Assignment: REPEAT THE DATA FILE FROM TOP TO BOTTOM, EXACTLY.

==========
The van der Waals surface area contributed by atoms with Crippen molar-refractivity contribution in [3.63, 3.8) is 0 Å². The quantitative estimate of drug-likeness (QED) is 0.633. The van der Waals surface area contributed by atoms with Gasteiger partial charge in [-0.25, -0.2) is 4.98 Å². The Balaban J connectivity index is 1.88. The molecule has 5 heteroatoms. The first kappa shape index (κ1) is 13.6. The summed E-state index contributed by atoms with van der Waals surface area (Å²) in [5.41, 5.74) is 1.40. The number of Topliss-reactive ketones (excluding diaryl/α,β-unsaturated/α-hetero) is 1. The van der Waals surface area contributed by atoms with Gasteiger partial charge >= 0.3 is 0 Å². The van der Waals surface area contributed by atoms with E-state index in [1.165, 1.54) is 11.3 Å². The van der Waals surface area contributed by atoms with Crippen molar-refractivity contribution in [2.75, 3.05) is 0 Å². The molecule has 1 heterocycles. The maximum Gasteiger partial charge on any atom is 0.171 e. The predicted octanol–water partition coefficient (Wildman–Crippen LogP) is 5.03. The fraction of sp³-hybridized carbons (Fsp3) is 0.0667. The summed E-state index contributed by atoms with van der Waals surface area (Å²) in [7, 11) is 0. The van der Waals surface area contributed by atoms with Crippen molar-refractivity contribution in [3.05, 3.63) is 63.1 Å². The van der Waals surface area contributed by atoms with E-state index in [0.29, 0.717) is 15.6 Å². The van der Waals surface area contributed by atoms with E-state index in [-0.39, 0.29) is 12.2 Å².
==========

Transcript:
The van der Waals surface area contributed by atoms with Crippen molar-refractivity contribution in [3.63, 3.8) is 0 Å². The quantitative estimate of drug-likeness (QED) is 0.633. The van der Waals surface area contributed by atoms with Gasteiger partial charge in [-0.25, -0.2) is 4.98 Å². The Balaban J connectivity index is 1.88. The molecule has 5 heteroatoms. The first kappa shape index (κ1) is 13.6. The summed E-state index contributed by atoms with van der Waals surface area (Å²) in [5.41, 5.74) is 1.40. The number of Topliss-reactive ketones (excluding diaryl/α,β-unsaturated/α-hetero) is 1. The van der Waals surface area contributed by atoms with Gasteiger partial charge >= 0.3 is 0 Å². The van der Waals surface area contributed by atoms with E-state index in [1.165, 1.54) is 11.3 Å². The van der Waals surface area contributed by atoms with Crippen molar-refractivity contribution in [2.75, 3.05) is 0 Å². The molecule has 1 heterocycles. The maximum Gasteiger partial charge on any atom is 0.171 e. The predicted octanol–water partition coefficient (Wildman–Crippen LogP) is 5.03. The fraction of sp³-hybridized carbons (Fsp3) is 0.0667. The summed E-state index contributed by atoms with van der Waals surface area (Å²) in [7, 11) is 0. The van der Waals surface area contributed by atoms with Crippen molar-refractivity contribution in [3.05, 3.63) is 63.1 Å². The van der Waals surface area contributed by atoms with E-state index in [0.29, 0.717) is 15.6 Å². The van der Waals surface area contributed by atoms with E-state index in [-0.39, 0.29) is 12.2 Å².